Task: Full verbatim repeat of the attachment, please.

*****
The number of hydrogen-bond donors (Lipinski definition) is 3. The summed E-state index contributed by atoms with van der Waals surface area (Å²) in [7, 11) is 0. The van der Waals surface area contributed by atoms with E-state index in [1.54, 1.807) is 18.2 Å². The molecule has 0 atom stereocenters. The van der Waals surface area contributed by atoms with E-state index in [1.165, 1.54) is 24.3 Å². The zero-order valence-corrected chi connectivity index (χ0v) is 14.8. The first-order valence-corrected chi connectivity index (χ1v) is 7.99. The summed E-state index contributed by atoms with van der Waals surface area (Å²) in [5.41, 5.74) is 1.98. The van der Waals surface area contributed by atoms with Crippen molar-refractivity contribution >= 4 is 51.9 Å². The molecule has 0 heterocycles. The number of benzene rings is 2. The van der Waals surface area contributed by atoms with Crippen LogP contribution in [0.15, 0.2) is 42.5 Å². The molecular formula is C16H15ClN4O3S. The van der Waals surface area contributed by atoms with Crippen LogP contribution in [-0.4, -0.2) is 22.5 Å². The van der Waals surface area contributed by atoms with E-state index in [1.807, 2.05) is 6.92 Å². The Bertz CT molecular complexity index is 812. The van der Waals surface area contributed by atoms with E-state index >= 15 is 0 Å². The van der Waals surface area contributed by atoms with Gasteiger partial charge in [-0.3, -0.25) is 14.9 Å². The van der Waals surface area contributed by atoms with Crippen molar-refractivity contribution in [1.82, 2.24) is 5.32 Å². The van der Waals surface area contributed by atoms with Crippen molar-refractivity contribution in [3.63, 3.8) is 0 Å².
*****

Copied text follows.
The number of hydrogen-bond donors (Lipinski definition) is 3. The summed E-state index contributed by atoms with van der Waals surface area (Å²) in [7, 11) is 0. The van der Waals surface area contributed by atoms with E-state index in [1.54, 1.807) is 18.2 Å². The molecule has 0 atom stereocenters. The van der Waals surface area contributed by atoms with E-state index in [1.165, 1.54) is 24.3 Å². The zero-order valence-corrected chi connectivity index (χ0v) is 14.8. The first-order valence-corrected chi connectivity index (χ1v) is 7.99. The summed E-state index contributed by atoms with van der Waals surface area (Å²) in [5.41, 5.74) is 1.98. The van der Waals surface area contributed by atoms with Crippen molar-refractivity contribution >= 4 is 51.9 Å². The molecule has 0 heterocycles. The number of benzene rings is 2. The van der Waals surface area contributed by atoms with Crippen LogP contribution in [0.15, 0.2) is 42.5 Å². The molecular formula is C16H15ClN4O3S. The van der Waals surface area contributed by atoms with Crippen LogP contribution in [-0.4, -0.2) is 22.5 Å². The van der Waals surface area contributed by atoms with E-state index in [1.807, 2.05) is 6.92 Å². The Bertz CT molecular complexity index is 812. The van der Waals surface area contributed by atoms with E-state index >= 15 is 0 Å². The van der Waals surface area contributed by atoms with Gasteiger partial charge in [-0.3, -0.25) is 14.9 Å². The van der Waals surface area contributed by atoms with Crippen molar-refractivity contribution in [1.82, 2.24) is 5.32 Å². The van der Waals surface area contributed by atoms with Crippen molar-refractivity contribution in [3.63, 3.8) is 0 Å².